It’s the bane of many a web professional, when talking with your client about their website and they say “well on Amazon…”
As a very basic line of reasoning there is some logic to this: Amazon are the most successful on-line retailer, so what they do must be right. Right?
Well, if it’s your job to sell books, electronics, kitchenware and computer games (and other stuff) then yes, maybe you can draw a comparison with Amazon. But more often than not, you’re not talking to someone who is selling books, and if its local government you’re probably not selling anything*. So just because Amazon do it doesn’t mean that you should.
I’m not saying that there isn’t anything we can learn from such a successful website and company as Amazon. They spend vast amounts of money on design, content and user testing, and they get many many things right. But we have to be wary of the danger of “If they do it, then so should we,” not least because they are in a totally different business to us.
The Amazon example is the fairly obvious one but this can go further. Often, people will ask for us to look at their competitors’ sites, and replicate what they are doing(1) – “we’re just like x, so make it like this site…” – but even then, you have to actually look, and ask are we really like x? Especially when it comes to public sector services. There can be overlap, where the private sector is selling something similar, but often with a different motivation and a completely different desired outcome.
Take leisure facilities: both the public and private sectors operate leisure facilities. Local council leisure facilities are there to provide a service to everyone – you can turn up and go for a swim, or just do that zumba class, and nothing else. Private sector leisure facilities are there to provide services for members – you have to join before you can do a thing. Yes, you can be a member of a council gym, but membership is not their primary service.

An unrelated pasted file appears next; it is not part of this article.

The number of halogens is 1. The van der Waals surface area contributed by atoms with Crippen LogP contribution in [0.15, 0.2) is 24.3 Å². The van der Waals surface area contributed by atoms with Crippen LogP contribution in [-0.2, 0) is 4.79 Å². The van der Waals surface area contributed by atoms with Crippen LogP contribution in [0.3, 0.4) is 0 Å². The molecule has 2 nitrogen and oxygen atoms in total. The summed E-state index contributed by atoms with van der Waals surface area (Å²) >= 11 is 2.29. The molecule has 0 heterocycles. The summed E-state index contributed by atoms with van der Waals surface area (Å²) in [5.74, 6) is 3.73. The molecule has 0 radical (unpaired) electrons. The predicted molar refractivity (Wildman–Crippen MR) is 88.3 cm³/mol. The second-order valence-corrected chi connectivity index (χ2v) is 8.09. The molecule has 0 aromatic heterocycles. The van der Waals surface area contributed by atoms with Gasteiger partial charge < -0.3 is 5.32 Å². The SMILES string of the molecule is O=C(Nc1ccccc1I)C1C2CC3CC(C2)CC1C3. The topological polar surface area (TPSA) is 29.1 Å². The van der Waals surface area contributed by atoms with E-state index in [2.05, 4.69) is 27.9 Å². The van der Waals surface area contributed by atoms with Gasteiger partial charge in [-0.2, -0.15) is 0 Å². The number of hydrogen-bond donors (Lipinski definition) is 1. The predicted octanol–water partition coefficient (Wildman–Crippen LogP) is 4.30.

This means that on the surface local councils and private gyms are direct competitors, and that there is an overlap between them. But they have different targets, and different operating models. You can’t just copy a private sector gym website and expect it to work for a council-run gym.
Another example of competitors with different targets are the BBC and Sky – the BBC are the public service broadcaster in the UK and Sky are a satellite subscription service. Both are in the business of broadcast TV, but the BBC is paid for by licence fee, and Sky funded by subscriptions. Even when both companies are screening the same thing, their models are different. Sky and the BBC share this year’s Formula One rights, but a quick look at the BBC F1 website, and Sky’s F1 site, shows just how different they are.
The BBC don’t need to sell their product. You get it with your (near compulsory) TV Licence. Sky’s model, however, relies on you signing up to their service, so they are selling – two apparently similar services with totally different models resulting in different websites.
Its easy to try and compare your site/company/service with what you may see as your direct competitor, and to try to imitate how they have built their on-line presence, but you need to look deeper into how your business model compares, and build a website that services your business not your ‘competitors’.
(1) Oh, and winners don’t imitate they innovate, but that’s another argument.